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One of the courses I teach is Intermediate Accounting 2.  This semester’s paper assignment is to take a position on whether the U.S. should adopt IFRS or retain its GAAP.   To improve the quality of papers I receive, I instituted a system of peer review, requiring each paper to go though two rounds of double non-blind review.  The end result was 51 pretty good papers (39 for GAAP, 11 for IFRS, 1 for both).  I’ll be posting the four best.  This paper is by Amber Soldenwagner, a senior in business with a concentration in accounting.

IFRS:  Not Right for the U.S.

by Amber Soldenwagner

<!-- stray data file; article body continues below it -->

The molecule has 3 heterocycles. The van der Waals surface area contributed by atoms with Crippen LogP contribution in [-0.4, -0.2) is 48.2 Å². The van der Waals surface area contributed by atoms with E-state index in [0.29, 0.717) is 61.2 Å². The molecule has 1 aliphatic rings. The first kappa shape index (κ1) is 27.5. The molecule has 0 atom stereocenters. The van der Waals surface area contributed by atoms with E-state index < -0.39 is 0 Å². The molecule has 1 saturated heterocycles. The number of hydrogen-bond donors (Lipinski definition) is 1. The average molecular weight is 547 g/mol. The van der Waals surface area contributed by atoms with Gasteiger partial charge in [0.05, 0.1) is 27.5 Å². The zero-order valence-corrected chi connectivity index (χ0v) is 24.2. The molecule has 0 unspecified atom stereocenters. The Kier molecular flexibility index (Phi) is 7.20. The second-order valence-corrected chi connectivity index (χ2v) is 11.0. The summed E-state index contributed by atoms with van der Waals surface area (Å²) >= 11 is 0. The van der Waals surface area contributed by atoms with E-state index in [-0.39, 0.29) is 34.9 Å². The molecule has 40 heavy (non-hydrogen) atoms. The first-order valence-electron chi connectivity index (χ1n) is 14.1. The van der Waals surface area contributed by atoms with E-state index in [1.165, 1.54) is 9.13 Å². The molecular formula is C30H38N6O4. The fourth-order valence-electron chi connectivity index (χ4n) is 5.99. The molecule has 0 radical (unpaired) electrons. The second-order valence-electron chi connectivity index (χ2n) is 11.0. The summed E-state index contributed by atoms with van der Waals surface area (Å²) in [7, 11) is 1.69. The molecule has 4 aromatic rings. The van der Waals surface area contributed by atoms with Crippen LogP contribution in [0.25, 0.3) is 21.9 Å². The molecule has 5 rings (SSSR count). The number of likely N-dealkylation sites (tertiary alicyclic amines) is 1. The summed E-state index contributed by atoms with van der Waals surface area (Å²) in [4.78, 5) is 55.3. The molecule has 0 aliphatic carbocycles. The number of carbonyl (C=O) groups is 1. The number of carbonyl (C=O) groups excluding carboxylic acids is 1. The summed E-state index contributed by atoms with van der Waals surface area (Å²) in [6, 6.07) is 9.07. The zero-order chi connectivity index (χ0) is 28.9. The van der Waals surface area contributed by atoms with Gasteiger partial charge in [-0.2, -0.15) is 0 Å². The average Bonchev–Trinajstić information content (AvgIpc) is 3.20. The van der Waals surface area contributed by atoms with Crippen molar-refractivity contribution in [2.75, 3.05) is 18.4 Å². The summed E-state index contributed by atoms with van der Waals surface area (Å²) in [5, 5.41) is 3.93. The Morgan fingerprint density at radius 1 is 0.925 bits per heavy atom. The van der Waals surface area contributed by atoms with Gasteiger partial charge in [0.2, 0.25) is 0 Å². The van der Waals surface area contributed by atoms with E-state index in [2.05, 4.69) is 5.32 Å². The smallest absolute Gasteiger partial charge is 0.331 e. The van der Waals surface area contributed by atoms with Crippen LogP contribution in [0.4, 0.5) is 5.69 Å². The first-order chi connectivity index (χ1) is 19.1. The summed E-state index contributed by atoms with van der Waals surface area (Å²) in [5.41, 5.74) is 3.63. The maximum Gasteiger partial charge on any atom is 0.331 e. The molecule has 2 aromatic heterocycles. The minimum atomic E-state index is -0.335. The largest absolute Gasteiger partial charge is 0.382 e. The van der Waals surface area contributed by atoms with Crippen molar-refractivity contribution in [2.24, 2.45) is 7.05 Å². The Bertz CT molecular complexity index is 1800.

The replacement of Generally Accepted Accounting Principles (GAAP) with that of International Financial Reporting Standards (IFRS) has recently been a significant topic of discussion.  There are two sides to this discussion:  those that support the switch to IFRS and those that instead support the retention of GAAP in the U.S.  Those who support switching from GAAP to IFRS argue that IFRS will provide a common reporting language, making financial reporting more meaningful across borders and provide consistent financial reporting for companies with global operations.  Supporters also believe that one common reporting system will reduce costs for companies and make it easier for investors to compare the financial statements of companies from different countries (Diamond and Herrmann, August 2008).